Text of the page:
Tannahill Homestead

Michael has a BA in History & American Studies and an MSc in American History from the University of Edinburgh. He comes from a proud military family and has spent most of his career as an educator in the Middle East and Asia. His passion is travel, and he seizes any opportunity to share his experiences in the most immersive way possible, whether at sea or on the land.

This historical marker is set back on what seems to be private property, belonging to the house just west of the road. You can see the marker if you venture west on Verna to the driveway. But take caution, there is a bad dip at the entrance that needs to be taken very slowly. The stage line turned back west at Azle and headed to Jacksboro where it connected with the Butterfield Stage Line. Notice the flag on the edge of Eagle Mountain Lake where Satank's Kiowas murdered the Hamleton Family.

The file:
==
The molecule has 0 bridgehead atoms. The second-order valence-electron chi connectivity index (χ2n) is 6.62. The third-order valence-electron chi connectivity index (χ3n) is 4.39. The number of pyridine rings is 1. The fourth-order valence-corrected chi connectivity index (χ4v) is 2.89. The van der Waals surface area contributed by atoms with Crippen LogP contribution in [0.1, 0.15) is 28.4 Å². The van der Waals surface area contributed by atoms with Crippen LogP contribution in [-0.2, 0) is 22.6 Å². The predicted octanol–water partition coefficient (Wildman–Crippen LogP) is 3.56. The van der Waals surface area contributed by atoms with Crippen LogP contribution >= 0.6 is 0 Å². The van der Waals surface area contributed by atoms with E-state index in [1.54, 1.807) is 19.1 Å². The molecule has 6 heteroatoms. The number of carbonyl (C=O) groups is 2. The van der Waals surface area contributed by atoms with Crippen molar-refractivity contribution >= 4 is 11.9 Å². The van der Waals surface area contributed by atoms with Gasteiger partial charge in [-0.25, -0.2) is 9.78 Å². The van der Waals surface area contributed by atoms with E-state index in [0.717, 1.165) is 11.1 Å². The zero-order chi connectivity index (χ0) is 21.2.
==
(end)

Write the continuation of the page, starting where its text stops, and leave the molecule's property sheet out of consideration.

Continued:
Marker Title: Tannahill Homestead
Address: 9741 Verna Drive
City: Fort Worth
County: Tarrant
Year Marker Erected: 1979
Marker Location: 9741 Verna Drive (Corner of Silver Creek and Verna Roads)
Marker Text: In 1853 Scottish-born Robert Watt Tannahill (1821-1885) and his wife Mary Catherine (Smallwood) came here from Mississippi. In 1856 Tannahill patented this 320-acre tract on the Fort Worth-Azle Road. He used rocks from a nearby creek bank to construct this house in 1874. He served as a Tarrant County Judge and used the front room of this home for a Post Office from 1878 to 1885. This was also a stagecoach station for the first stop west of Fort Worth. The house was sold in 1894 to early pioneer William Thomas Tinsley (1858-1909) and in 1945 to Mrs. Verna Burns Stubbs.

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